At first it can be a little bit surprising to face a consultant who asks a few questions and doesn't talk much. We are taking notes and working at gaining the best understanding possible. The word "LISTEN" is made up of the same letters as the word "SILENT": they go together! It's difficult to talk and speak at the same time. You need to think about what you want to say while at the same time you need to think about what the other person said... Gold star to you if you can do that. I can listen to every word my wife says and repeat them word for word. But listening and talking at the same time... That is one super power I do not possess.
What is great about an active listener is that: 1) you don't need to repeat yourself; 2) if there is a need for clarification, the active listener will ask on the spot to ensure proper comprehension; and, perhaps the most important thing, 3) you won't hear the question: "what was the question again?" Ever. All this makes meetings and workshops pleasant, quick and productive.
Active listeners tend to be more engaged in the discussion. They are keen to learn by understanding everything that is shared and they keep an open mind. While we have a long-standing experience, this keeps us open to a different way of doing things, especially if this leads to a greater comfort in how the project will be carried out and how it will affect the timeline and the people involved. Rather than coming across as imposing a canned solution, we find an acceptable compromise where everyone comes out of it happy. We get to do what we do best and you (and your organization) get to see things done your way.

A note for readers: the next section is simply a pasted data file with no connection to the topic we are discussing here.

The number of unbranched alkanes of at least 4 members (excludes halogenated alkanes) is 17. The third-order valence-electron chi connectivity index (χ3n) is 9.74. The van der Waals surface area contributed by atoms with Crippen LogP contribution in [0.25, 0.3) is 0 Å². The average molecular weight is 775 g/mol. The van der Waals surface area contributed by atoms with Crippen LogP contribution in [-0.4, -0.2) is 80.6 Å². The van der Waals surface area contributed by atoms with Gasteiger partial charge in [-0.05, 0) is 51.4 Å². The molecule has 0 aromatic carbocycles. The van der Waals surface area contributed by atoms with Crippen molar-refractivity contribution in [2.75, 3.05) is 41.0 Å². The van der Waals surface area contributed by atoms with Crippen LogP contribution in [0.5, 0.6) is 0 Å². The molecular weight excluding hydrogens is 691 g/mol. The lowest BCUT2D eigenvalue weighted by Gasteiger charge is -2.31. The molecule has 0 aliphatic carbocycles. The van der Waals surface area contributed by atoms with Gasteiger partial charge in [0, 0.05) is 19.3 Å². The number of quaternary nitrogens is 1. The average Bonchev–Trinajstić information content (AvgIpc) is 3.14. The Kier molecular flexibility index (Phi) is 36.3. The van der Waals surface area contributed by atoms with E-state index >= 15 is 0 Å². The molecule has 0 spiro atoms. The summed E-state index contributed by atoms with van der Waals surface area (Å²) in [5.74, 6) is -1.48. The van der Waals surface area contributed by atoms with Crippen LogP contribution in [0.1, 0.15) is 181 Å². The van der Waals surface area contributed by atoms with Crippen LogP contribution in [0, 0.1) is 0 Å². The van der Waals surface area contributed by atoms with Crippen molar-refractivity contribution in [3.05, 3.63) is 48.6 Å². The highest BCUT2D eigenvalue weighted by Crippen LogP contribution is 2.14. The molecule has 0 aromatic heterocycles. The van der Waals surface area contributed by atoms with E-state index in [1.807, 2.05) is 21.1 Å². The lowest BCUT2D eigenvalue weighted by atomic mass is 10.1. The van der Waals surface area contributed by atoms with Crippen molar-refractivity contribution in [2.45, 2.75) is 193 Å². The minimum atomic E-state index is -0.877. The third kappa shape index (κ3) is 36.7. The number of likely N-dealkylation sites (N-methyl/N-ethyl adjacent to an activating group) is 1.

Now, this is not to say that we'll come into a project and be as silent as the day gives way to night. Quite the contrary: when it's time to explain matters, conduct a workshop, share our expertise or point out facts, we'll be quite talkative. But I'm sure you'll like the fact that we took the time to listen before doing all that talking.
You might have expected this article to be technical. If you feel like I wasn't technical enough, then let me close by correcting this. When listening to you, we'll apply the least possible amount of muscular force to our mouth, resulting in a sound level of zero decibels. We will be focusing instead this mouth energy to our ears. This is because, for most people, there is a communication ratio of 2:1 (ears : tongue), also known as the golden ratio. For greater success, it makes more sense to use twice as much our ears than our mouth. Perhaps that's why we have two?!